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Morgan Hill
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May 16, 2022

‘Complete streets’ survive in downtown Morgan Hill

Speed bumps are returning to Morgan Hill’s primary downtown artery, but only until a new traffic signal is installed at Fourth Street and Monterey Road.

These were among more than a dozen “traffic calming” measures—together costing about $600,000—taken by the City Council Sept. 16 to improve pedestrian and cyclist safety downtown, as well as slow the flow of vehicle movement.

Elected officials remain determined to establish a “complete streets” vibe downtown that is inviting to visitors on all modes of transportation, despite the failure of an experimental two-lane Monterey Road configuration to convince the council of its permanent effectiveness earlier this year.

The council voted unanimously Sept. 16 to direct city staff to enact the following street and infrastructure improvements in and around the downtown:

• Add green bicycle “sharrow” markings to the pavement, along with signage to accommodate cycling traffic;

• Narrow vehicle travel lanes from 10.5 feet to 10 feet in width;

• Slurry seal the street for new directional striping;

• Install temporary “speed cushions” on Monterey Road between Third and Fourth streets, and between Fourth and Fifth streets until a new traffic signal is installed at Fourth Street (no speed bumps will be placed where similar devices were previously located just before Third Street);

• Install movable pedestrian crossing signs and electronic countdown signals at key intersections;

• Provide more bike parking;

• Add enhanced crosswalks at Monterey Road intersections;

• Add temporary street corner bulb outs at Fourth and Fifth streets;

• Add lighting to street trees;

• Begin the design process for a new traffic signal at Fourth Street and Monterey Road.

In addition, the council and city staff seek to encourage developers to expand the sidewalks, and businesses to convert parking spaces along Monterey Road into “parklets” for outdoor dining or other “active use.”

The council also directed staff to explore street and signal improvements on Monterey Road between Cochrane Road and Main Avenue, and between Cochrane and Butterfield Boulevard in order to encourage more use of Butterfield, improve traffic flow and pedestrian/cyclist safety, beautify the roadway and slow down vehicles as they approach downtown.

Councilmember Rich Constantine made a motion at the Sept. 16 meeting to remove the speed cushions, but that suggestion failed for lack of a second.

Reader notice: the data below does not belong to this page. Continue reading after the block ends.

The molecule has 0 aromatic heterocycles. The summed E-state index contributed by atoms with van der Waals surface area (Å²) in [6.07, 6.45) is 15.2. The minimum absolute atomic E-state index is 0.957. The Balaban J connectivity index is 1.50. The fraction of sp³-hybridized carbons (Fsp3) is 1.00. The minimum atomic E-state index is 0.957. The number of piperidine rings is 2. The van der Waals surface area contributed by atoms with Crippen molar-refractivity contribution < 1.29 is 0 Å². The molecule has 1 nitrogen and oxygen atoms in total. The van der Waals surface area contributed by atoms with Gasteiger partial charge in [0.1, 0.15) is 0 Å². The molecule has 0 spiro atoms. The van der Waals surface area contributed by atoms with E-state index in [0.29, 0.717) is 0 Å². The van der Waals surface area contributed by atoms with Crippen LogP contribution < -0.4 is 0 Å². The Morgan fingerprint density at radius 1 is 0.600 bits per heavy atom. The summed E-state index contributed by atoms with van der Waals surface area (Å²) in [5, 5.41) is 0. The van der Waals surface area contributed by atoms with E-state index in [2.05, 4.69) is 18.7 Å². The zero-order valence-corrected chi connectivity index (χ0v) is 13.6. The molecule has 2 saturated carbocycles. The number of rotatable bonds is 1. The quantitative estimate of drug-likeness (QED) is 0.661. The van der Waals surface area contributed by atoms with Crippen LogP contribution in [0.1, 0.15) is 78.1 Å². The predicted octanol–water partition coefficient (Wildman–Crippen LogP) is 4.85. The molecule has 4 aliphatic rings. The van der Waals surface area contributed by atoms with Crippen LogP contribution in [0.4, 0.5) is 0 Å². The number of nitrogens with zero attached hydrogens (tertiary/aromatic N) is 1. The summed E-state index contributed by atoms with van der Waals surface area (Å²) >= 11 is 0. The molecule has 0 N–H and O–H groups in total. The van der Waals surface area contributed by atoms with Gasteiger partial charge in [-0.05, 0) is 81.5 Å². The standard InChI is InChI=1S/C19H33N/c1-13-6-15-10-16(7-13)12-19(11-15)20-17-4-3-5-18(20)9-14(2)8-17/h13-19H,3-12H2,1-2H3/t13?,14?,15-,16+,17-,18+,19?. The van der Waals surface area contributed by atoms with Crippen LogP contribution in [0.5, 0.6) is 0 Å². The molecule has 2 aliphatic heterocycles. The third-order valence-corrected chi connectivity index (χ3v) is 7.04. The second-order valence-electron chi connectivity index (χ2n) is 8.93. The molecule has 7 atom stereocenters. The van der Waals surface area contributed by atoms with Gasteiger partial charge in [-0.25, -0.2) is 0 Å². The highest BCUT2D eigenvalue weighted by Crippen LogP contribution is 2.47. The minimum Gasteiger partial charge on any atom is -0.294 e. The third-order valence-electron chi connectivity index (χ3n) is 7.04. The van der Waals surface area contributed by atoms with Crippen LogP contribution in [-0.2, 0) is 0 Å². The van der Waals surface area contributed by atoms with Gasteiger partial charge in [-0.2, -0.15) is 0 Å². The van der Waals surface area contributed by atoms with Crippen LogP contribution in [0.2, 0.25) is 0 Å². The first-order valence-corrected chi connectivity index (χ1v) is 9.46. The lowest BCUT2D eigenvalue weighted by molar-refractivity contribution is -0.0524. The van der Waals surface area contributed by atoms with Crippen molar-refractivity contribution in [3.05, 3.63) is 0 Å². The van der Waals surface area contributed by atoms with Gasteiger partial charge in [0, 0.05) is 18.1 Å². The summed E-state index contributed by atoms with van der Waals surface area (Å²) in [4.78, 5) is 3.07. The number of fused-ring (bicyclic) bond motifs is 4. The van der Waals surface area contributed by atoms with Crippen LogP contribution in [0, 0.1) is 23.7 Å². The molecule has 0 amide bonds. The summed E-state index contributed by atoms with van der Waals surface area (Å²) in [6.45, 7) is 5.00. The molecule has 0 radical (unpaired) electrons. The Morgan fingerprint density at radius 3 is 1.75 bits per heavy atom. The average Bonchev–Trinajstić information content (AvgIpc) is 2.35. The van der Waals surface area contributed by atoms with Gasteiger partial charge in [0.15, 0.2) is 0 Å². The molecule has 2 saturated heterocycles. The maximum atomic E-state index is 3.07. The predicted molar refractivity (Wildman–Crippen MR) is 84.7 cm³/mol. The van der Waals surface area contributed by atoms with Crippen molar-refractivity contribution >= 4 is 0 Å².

From February to July, the city conducted an experiment to determine if reconfiguring Monterey Road to one lane in each direction, with buffered bicycle lanes, would sufficiently calm traffic divert motorists with no intention of stopping around the downtown. The trial generated significant debate among the public, while city staff and consultants collected data on traffic volumes, noise levels, pedestrian activity, vehicle speeds, travel times and other metrics.

But at the Aug. 5 meeting, after hearing from more than 40 residents and business owners who were divided on the trial’s effectiveness, the council voted 4-1 to keep Monterey Road in its original four-lane configuration. Mayor Pro Tem Larry Carr was opposed to that motion.

The majority at that time determined that a two-lane configuration would not reach its goals without other traffic improvements such as a viable vehicle passage around the west side of downtown.

The efforts adopted Sept. 16, and the concept of the one-lane configuration, are intended to help make downtown “the most walkable, bike-friendly, urban, family-oriented and transit-oriented neighborhood” in Morgan Hill, according to city staff.

The cost to implement the new improvements is about $600,000, according to city staff. About half the funding will come from leftover Redevelopment bond proceeds, and the rest will come from the city’s public facilities fund which is financed by developers’ fees, City Manager Steve Rymer said.

The new traffic signal at Fourth Street will take up the majority of the project cost, with a price tag of about $350,000.

A key reason for the new traffic signal is to accommodate expected vehicle traffic moving in and out of the Fourth Street Garage, which is under construction and expected to be completed in November, city staff said. The only exit and entrance for vehicles to the facility will be on Fourth Street.

City staff also recommends the new signal, as well as the existing traffic light at Second Street, should be set up with a flashing red light to act as a stop sign during times when traffic volume is low.

The Fourth Street traffic signal will likely take up to a year to design and install, city staff added. Until then, speed bumps will serve to slow vehicles.

Monterey Road is currently undergoing a “streetscape” construction project which will continue to restrict traffic until completion this fall. Some of the improvements approved Sept. 16 will be implemented after the construction is complete.

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